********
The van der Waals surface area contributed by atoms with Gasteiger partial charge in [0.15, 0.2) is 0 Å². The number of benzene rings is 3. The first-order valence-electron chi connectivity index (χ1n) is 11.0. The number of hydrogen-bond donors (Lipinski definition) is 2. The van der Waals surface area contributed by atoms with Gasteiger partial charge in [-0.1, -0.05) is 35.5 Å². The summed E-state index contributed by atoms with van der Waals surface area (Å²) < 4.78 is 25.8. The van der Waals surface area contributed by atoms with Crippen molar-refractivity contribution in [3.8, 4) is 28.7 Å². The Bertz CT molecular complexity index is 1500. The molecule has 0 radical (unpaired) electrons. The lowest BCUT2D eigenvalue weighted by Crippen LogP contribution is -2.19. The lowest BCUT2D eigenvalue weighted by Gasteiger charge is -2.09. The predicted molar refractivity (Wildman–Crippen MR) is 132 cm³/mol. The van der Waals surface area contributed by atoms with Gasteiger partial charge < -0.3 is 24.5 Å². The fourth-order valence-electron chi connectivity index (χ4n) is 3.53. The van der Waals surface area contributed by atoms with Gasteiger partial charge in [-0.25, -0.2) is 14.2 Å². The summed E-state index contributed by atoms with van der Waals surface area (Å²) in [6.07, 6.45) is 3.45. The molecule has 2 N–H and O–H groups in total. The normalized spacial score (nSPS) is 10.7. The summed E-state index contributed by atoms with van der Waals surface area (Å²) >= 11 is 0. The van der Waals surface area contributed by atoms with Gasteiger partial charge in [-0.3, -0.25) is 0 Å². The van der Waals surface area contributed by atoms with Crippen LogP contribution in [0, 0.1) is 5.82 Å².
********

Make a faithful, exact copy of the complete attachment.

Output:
The van der Waals surface area contributed by atoms with Gasteiger partial charge in [0.15, 0.2) is 0 Å². The number of benzene rings is 3. The first-order valence-electron chi connectivity index (χ1n) is 11.0. The number of hydrogen-bond donors (Lipinski definition) is 2. The van der Waals surface area contributed by atoms with Gasteiger partial charge in [-0.1, -0.05) is 35.5 Å². The summed E-state index contributed by atoms with van der Waals surface area (Å²) < 4.78 is 25.8. The van der Waals surface area contributed by atoms with Crippen molar-refractivity contribution in [3.8, 4) is 28.7 Å². The Bertz CT molecular complexity index is 1500. The molecule has 0 radical (unpaired) electrons. The lowest BCUT2D eigenvalue weighted by Crippen LogP contribution is -2.19. The lowest BCUT2D eigenvalue weighted by Gasteiger charge is -2.09. The predicted molar refractivity (Wildman–Crippen MR) is 132 cm³/mol. The van der Waals surface area contributed by atoms with Gasteiger partial charge < -0.3 is 24.5 Å². The fourth-order valence-electron chi connectivity index (χ4n) is 3.53. The van der Waals surface area contributed by atoms with Gasteiger partial charge in [-0.25, -0.2) is 14.2 Å². The summed E-state index contributed by atoms with van der Waals surface area (Å²) in [6.07, 6.45) is 3.45. The molecule has 2 N–H and O–H groups in total. The normalized spacial score (nSPS) is 10.7. The summed E-state index contributed by atoms with van der Waals surface area (Å²) >= 11 is 0. The van der Waals surface area contributed by atoms with Gasteiger partial charge in [-0.3, -0.25) is 0 Å². The van der Waals surface area contributed by atoms with Crippen LogP contribution in [0, 0.1) is 5.82 Å².